By Brian Nixon, Special to ASSIST News Service
ALBUQUERUQUE, NEW MEXICO (ANS April 18, 2016) — It’s fitting that Albuquerque, New Mexico, is a former Spanish colony, for while the rest of the world celebrates Shakespeare’s death and influence (d. April 23, 1616), there are a few places around the world that are celebrating one of Spain’s most influential writers, Miguel de Cervantes (d. April 22, 1616)—Albuquerque being one of them.
Cervantes was born on September 29th, 1547 in Alcaia de Henares, Spain. After serving the Roman Catholic Church (he worked for a Cardinal in Rome), Cervantes later joined the military—where he was shot, wounded, and captured by the Ottoman army. The Roman Catholic order, Trinitarians, secured his release from the Turks and Cervantes returned to Spain where he turned his attention to writing.
Cervantes published his first novel, La Galatea, in 1585. And by 1605, the first section of Don Quixote was published, bringing Cervantes widespread acclaim in the Spanish-speaking world. From 1607 until his death, Cervantes was considered one of Spain’s finest authors. Cervantes died in Madrid from possible diabetes complications. He was buried at the Convent of the Barefoot Trinitarians, the religious order that obtained his release from the Turks. Only last year — in 2015 — scientists were able to locate Cervantes’ remains .
Though Cervantes’ life and death have been overshadowed by his contemporary, William Shakespeare, Cervantes’ influence is just as notable. Don Quixote—a novel that follows Mr. Alonso Quixano on chivalrous escapades—is considered the first modern canonical novel, and stands as one of the most influential books written in the Western world. The Bokklubben World Library collection names Don Quixote as the “best literary work ever written” . The book stands as an important—and laugh out loud funny—testament of Western literature and Cervantes’ writing genius.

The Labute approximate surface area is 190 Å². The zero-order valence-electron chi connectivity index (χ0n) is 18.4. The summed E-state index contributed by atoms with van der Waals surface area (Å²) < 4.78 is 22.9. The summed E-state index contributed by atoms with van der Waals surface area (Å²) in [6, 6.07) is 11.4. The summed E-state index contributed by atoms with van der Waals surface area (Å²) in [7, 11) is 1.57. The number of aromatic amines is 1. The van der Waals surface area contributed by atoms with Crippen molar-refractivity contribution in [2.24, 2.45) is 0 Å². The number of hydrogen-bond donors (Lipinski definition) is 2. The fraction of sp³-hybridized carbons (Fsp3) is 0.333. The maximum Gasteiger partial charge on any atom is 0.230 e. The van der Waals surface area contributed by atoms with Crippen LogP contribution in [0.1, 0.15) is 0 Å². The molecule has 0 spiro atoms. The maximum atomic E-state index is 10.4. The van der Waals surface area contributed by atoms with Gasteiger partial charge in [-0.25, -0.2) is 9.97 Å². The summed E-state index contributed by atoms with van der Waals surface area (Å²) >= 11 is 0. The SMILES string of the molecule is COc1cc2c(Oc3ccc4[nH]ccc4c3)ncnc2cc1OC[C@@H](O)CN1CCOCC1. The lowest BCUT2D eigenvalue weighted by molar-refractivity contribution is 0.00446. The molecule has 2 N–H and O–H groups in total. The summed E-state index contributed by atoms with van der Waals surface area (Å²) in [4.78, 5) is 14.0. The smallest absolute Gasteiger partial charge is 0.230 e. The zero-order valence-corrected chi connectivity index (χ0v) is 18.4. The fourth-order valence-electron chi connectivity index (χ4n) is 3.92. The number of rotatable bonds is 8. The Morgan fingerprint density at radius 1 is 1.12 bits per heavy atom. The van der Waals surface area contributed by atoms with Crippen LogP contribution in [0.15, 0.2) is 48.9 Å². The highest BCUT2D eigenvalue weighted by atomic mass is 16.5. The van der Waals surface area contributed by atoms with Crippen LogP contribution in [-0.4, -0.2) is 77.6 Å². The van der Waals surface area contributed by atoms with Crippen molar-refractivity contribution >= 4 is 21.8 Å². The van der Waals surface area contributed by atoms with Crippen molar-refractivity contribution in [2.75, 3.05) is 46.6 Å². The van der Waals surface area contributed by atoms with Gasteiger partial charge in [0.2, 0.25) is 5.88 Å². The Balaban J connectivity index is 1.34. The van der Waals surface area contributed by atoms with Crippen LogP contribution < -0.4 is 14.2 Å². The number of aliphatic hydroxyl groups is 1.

Many consider Cervantes on par with Shakespeare and wonder why Cervantes’ life and work are not as celebrated as his English contemporary on the 400th anniversary of his death. In a BBC article , Dario Villanueva states, “We’ve had 400 years to prepare for this, [and] there are a few events lined up but the figure of Cervantes deserves a major gesture on the part of our top institutions.” As you can surmise, Mr. Villanueva thinks Cervantes is not getting his fair share of attention. And I think Dario is right.
Even here in historic, Spanish-New Mexico, Cervantes’ 400-year celebration is lost in relation to Shakespeare. Though Santa Fe (the state Capitol) participated in a celebration of Shakespeare’s work , little attention has been given to Cervantes’s contributions to Western literature.
Fortunately, Albuquerque’s Hispanic Cultural Center is doing its part in celebrating the life and work of Spain’s famous son. To commemorate the 400th anniversary of Cervantes’ death, an original flamenco recital and performance will occur on the date of the author’s death. Described as “music and dance in an exploration of Cervantes’ major work, Don Quixote,” the work was composed by Fernando Barros, an internationally recognized composer. Barros sees the composition as a gesture of great Spanish speaking literary giants, a “melody” of literature and music that includes the works of García Lorca, Machado, Jiménez, and Cervantes.
For more information of the event, click here: http://www.nhccnm.org/events/
2) Angelique, Chrisafis (21 July 2003). “Don Quixote is the world’s best book say the world’s top authors”. The Guardian (London).
Photo captions: 1) Don Quixote by Pablo Picasso. 2) Early manuscript for Don Quixote. 3) Fernando Barros Flamenco. 4) Brian Nixon.
About the writer: Brian Nixon is a writer, musician, and minister. He’s a graduate of California State University, Stanislaus (BA) and is a Fellow at Oxford Graduate School (D.Phil.). As a published author, editor, radio host, recording artist, and visual artist,Brian spends his free time with his three children and wife, painting, writing music, reading, and visiting art museums. To learn more, click here: http://en.wikipedia.org/wiki/Brian_Nixon.
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